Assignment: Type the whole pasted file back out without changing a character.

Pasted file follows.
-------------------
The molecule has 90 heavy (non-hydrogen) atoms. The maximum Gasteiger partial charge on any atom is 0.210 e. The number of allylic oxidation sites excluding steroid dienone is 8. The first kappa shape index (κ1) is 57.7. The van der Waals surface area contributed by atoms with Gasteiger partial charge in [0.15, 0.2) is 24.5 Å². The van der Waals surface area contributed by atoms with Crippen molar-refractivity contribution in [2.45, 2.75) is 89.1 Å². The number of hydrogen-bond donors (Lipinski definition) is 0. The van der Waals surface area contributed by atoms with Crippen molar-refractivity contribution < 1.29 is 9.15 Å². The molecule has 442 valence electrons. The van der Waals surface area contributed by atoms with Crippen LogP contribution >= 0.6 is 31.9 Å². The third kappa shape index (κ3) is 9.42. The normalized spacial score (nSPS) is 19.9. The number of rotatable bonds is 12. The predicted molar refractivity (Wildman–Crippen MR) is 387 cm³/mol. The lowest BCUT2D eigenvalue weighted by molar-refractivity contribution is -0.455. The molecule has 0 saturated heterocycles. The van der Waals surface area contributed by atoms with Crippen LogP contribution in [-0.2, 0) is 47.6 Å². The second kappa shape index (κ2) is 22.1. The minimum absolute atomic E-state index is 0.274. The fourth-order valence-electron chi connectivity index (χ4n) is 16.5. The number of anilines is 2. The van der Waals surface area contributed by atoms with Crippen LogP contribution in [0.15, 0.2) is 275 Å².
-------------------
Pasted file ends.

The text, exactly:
The molecule has 90 heavy (non-hydrogen) atoms. The maximum Gasteiger partial charge on any atom is 0.210 e. The number of allylic oxidation sites excluding steroid dienone is 8. The first kappa shape index (κ1) is 57.7. The van der Waals surface area contributed by atoms with Gasteiger partial charge in [0.15, 0.2) is 24.5 Å². The van der Waals surface area contributed by atoms with Crippen molar-refractivity contribution in [2.45, 2.75) is 89.1 Å². The number of hydrogen-bond donors (Lipinski definition) is 0. The van der Waals surface area contributed by atoms with Crippen molar-refractivity contribution < 1.29 is 9.15 Å². The molecule has 442 valence electrons. The van der Waals surface area contributed by atoms with Crippen LogP contribution >= 0.6 is 31.9 Å². The third kappa shape index (κ3) is 9.42. The normalized spacial score (nSPS) is 19.9. The number of rotatable bonds is 12. The predicted molar refractivity (Wildman–Crippen MR) is 387 cm³/mol. The lowest BCUT2D eigenvalue weighted by molar-refractivity contribution is -0.455. The molecule has 0 saturated heterocycles. The van der Waals surface area contributed by atoms with Crippen LogP contribution in [-0.2, 0) is 47.6 Å². The second kappa shape index (κ2) is 22.1. The minimum absolute atomic E-state index is 0.274. The fourth-order valence-electron chi connectivity index (χ4n) is 16.5. The number of anilines is 2. The van der Waals surface area contributed by atoms with Crippen LogP contribution in [0.15, 0.2) is 275 Å².